HURRICANE, Utah — Just over a week after it was announced that most of Utah's state parks would reopen to the public, Sand Hollow State Park had to start turning people away early Saturday afternoon due to a major influx of visitors.
It was announced April 17 that many state parks would reopen, after weeks of being limited to only in-county residents to help stop the spread of COVID-19. Some remained closed or limited to only in-county residents based on local public health orders.
“This is a complete collapse of coronavirus physical distance protocol,” Hurricane resident Carl Downing said.
Saturday, Sand Hollow announced that park employees started turning away visitors at 1 p.m. due to completely full parking areas both on the beach and boating areas. Those with reservations for camping were and are still being allowed in, but all others were turned away.
“They closed it. They put cones in front of it and wouldn’t let us in. So we just had to park out on the street and walk in,” park visitors Jane Dickson and Hailey Burbuch said.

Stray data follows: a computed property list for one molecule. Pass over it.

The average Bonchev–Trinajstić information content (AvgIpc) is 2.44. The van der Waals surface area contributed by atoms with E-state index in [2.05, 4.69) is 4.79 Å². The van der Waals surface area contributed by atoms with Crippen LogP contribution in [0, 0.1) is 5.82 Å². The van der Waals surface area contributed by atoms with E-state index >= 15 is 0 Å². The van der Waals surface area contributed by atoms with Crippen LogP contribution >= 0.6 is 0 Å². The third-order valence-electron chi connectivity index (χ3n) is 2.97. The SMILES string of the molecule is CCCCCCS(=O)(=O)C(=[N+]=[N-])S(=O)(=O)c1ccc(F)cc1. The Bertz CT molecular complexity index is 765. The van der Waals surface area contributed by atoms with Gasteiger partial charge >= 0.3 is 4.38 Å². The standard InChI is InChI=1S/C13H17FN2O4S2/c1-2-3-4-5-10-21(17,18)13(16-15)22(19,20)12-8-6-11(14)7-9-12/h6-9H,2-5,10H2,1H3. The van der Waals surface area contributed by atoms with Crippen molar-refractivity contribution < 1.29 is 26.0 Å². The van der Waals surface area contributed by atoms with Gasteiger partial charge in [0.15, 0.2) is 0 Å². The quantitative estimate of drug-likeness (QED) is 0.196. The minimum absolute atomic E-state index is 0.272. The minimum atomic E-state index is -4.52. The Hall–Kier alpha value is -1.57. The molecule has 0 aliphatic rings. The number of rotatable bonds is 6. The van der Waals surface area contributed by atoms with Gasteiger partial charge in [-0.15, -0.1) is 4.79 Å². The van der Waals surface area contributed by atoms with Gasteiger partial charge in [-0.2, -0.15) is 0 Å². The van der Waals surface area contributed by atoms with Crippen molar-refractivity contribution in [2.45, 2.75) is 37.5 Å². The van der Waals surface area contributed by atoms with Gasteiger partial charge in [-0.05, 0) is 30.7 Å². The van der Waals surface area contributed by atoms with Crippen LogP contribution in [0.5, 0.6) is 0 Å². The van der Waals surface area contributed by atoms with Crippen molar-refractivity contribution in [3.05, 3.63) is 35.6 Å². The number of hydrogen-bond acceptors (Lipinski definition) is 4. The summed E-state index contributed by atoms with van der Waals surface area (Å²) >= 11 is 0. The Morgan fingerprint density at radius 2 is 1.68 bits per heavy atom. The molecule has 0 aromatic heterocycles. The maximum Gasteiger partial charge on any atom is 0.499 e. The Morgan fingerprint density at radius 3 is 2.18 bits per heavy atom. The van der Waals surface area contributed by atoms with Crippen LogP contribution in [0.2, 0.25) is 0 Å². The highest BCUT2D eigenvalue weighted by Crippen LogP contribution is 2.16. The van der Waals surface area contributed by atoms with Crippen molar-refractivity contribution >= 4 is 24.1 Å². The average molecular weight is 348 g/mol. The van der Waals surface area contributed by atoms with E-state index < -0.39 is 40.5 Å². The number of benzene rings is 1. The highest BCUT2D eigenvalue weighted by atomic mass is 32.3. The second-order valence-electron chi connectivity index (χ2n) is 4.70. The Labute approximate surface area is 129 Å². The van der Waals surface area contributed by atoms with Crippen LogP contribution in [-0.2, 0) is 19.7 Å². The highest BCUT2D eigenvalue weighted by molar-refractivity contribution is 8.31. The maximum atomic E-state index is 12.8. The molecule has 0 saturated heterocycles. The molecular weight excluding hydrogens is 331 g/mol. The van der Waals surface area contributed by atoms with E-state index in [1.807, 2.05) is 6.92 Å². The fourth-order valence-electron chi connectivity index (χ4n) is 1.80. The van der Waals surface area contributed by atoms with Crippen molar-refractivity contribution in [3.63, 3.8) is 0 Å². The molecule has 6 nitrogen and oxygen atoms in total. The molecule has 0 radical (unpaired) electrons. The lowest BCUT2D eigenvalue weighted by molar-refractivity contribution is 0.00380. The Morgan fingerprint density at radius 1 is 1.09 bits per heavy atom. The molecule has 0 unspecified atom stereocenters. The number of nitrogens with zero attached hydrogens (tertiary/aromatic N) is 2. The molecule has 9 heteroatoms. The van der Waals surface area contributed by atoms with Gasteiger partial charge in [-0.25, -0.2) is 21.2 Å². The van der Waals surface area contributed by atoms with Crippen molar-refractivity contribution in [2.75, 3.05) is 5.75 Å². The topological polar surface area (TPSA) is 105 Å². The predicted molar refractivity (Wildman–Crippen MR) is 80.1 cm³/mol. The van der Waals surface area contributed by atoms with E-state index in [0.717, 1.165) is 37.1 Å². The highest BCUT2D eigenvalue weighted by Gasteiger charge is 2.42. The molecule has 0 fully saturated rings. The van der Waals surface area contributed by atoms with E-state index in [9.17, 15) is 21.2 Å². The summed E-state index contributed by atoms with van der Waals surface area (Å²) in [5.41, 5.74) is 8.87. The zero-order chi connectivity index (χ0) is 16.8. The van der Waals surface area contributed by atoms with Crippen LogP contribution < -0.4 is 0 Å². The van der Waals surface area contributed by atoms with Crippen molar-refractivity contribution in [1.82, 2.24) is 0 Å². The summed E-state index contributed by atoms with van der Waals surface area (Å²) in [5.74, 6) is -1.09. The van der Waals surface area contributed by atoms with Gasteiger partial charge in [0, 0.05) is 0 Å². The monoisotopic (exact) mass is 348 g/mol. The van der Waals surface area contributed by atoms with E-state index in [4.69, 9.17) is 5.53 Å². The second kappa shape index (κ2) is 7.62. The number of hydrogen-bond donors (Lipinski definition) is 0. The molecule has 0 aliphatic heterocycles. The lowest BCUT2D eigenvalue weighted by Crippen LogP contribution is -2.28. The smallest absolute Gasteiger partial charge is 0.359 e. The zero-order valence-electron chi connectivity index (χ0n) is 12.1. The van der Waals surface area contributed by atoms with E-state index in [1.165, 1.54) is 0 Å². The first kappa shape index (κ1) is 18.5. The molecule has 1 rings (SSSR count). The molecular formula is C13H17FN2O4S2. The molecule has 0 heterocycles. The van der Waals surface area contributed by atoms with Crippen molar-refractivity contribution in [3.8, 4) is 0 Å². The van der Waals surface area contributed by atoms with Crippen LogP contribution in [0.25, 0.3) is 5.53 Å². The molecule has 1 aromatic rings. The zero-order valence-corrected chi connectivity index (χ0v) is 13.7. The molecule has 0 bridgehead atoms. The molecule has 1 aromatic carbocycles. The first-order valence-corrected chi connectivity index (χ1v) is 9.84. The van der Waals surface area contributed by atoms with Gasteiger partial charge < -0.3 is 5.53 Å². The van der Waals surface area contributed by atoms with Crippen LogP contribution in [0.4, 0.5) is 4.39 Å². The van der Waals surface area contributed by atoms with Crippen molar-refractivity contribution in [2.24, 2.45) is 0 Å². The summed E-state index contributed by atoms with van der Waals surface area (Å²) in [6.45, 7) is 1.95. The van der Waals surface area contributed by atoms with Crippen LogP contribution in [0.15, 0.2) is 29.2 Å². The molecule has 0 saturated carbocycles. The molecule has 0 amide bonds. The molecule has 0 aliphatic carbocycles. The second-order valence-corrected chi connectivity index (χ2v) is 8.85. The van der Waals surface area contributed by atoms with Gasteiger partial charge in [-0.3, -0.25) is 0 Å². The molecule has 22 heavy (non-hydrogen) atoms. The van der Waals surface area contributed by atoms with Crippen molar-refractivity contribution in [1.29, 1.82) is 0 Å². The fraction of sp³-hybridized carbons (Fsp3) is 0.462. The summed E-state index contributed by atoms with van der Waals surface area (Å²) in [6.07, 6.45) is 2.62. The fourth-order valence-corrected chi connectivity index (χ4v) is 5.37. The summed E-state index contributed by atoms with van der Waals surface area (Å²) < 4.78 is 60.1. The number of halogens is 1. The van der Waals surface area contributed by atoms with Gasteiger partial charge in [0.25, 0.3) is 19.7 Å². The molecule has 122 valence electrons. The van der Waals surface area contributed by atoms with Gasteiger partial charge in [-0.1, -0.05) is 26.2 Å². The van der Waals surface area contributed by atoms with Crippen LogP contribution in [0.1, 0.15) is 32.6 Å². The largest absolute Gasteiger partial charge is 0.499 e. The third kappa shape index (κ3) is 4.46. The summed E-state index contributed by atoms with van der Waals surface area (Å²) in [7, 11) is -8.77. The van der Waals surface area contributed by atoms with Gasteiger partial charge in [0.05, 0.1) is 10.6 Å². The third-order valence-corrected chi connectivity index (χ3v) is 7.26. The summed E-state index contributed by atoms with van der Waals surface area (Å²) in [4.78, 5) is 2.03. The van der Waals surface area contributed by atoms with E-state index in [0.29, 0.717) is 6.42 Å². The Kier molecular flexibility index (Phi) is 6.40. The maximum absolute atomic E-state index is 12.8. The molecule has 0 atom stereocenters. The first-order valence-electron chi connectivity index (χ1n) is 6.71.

Officials said they expect a similar sized crowd Sunday.
“We estimate that when we are full, we can have probably 2,500 cars," park manager Jonathan Hunt said. “Today we kind of just hit our limit.”
Hunt says the park didn't turn anyone away in 2019. But when the park closed a few weeks ago, they saw a "mad rush" of people wanting and even attempting to enter the park.
"They weren’t sure what we were doing, they weren’t sure what their options were to access the park," he said. "A lot of them were parking and walking in. Sometimes people were trying to jump fences where they shouldn’t.”
Many people were willing to walk more than a mile to enjoy the park.
“It’s a really warm day, so it’s just nice to be in the water,” said Zachery Holmes, who lives in Salem.
When asked about social distancing, most people who FOX 13 News spoke to said that wasn’t something people were focused on.
“They are pretty much all together. No social distancing,” said Gavin Cregger, who lives in Syracuse.
The long lines and crowded park had people in the area like Downing concerned as he drove by.
“If you were to look at Sand Hollow Reservoir, you would never know that we have this COVID-19 world going on right now,” he said.